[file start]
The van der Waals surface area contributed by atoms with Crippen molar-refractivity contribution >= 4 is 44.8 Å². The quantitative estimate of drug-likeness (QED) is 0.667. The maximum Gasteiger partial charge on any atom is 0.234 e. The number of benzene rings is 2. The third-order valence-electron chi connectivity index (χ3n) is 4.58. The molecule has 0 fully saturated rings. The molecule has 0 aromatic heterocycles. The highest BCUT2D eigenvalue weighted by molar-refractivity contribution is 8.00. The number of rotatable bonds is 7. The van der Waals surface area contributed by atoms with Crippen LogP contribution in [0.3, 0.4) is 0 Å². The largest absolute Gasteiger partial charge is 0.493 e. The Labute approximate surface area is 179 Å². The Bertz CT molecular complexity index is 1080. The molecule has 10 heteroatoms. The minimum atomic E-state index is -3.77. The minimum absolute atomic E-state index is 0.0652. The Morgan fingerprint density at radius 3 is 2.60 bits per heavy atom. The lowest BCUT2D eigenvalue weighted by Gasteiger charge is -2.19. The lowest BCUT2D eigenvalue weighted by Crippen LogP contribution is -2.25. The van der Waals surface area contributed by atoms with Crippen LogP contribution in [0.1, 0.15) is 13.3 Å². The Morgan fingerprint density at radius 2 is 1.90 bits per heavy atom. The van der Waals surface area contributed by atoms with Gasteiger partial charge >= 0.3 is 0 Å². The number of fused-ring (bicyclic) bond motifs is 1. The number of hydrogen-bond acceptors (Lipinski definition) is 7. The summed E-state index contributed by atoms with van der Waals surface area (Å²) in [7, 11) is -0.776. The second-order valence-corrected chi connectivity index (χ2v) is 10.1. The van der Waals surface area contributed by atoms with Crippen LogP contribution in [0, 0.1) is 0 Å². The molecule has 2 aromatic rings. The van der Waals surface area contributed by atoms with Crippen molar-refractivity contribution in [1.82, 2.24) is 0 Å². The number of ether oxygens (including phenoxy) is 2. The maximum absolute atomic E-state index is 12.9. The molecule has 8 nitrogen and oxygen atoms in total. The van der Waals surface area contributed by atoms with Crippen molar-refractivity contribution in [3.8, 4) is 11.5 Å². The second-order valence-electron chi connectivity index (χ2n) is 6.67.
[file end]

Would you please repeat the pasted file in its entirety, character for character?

The van der Waals surface area contributed by atoms with Crippen molar-refractivity contribution >= 4 is 44.8 Å². The quantitative estimate of drug-likeness (QED) is 0.667. The maximum Gasteiger partial charge on any atom is 0.234 e. The number of benzene rings is 2. The third-order valence-electron chi connectivity index (χ3n) is 4.58. The molecule has 0 fully saturated rings. The molecule has 0 aromatic heterocycles. The highest BCUT2D eigenvalue weighted by molar-refractivity contribution is 8.00. The number of rotatable bonds is 7. The van der Waals surface area contributed by atoms with Crippen LogP contribution in [0.3, 0.4) is 0 Å². The largest absolute Gasteiger partial charge is 0.493 e. The Labute approximate surface area is 179 Å². The Bertz CT molecular complexity index is 1080. The molecule has 10 heteroatoms. The minimum atomic E-state index is -3.77. The minimum absolute atomic E-state index is 0.0652. The Morgan fingerprint density at radius 3 is 2.60 bits per heavy atom. The lowest BCUT2D eigenvalue weighted by Gasteiger charge is -2.19. The lowest BCUT2D eigenvalue weighted by Crippen LogP contribution is -2.25. The van der Waals surface area contributed by atoms with Crippen LogP contribution in [0.1, 0.15) is 13.3 Å². The Morgan fingerprint density at radius 2 is 1.90 bits per heavy atom. The van der Waals surface area contributed by atoms with Gasteiger partial charge >= 0.3 is 0 Å². The number of fused-ring (bicyclic) bond motifs is 1. The number of hydrogen-bond acceptors (Lipinski definition) is 7. The summed E-state index contributed by atoms with van der Waals surface area (Å²) in [7, 11) is -0.776. The second-order valence-corrected chi connectivity index (χ2v) is 10.1. The van der Waals surface area contributed by atoms with Crippen LogP contribution in [0, 0.1) is 0 Å². The molecule has 2 aromatic rings. The van der Waals surface area contributed by atoms with Crippen molar-refractivity contribution in [1.82, 2.24) is 0 Å². The number of ether oxygens (including phenoxy) is 2. The maximum absolute atomic E-state index is 12.9. The molecule has 8 nitrogen and oxygen atoms in total. The van der Waals surface area contributed by atoms with Crippen molar-refractivity contribution in [3.8, 4) is 11.5 Å². The second-order valence-electron chi connectivity index (χ2n) is 6.67.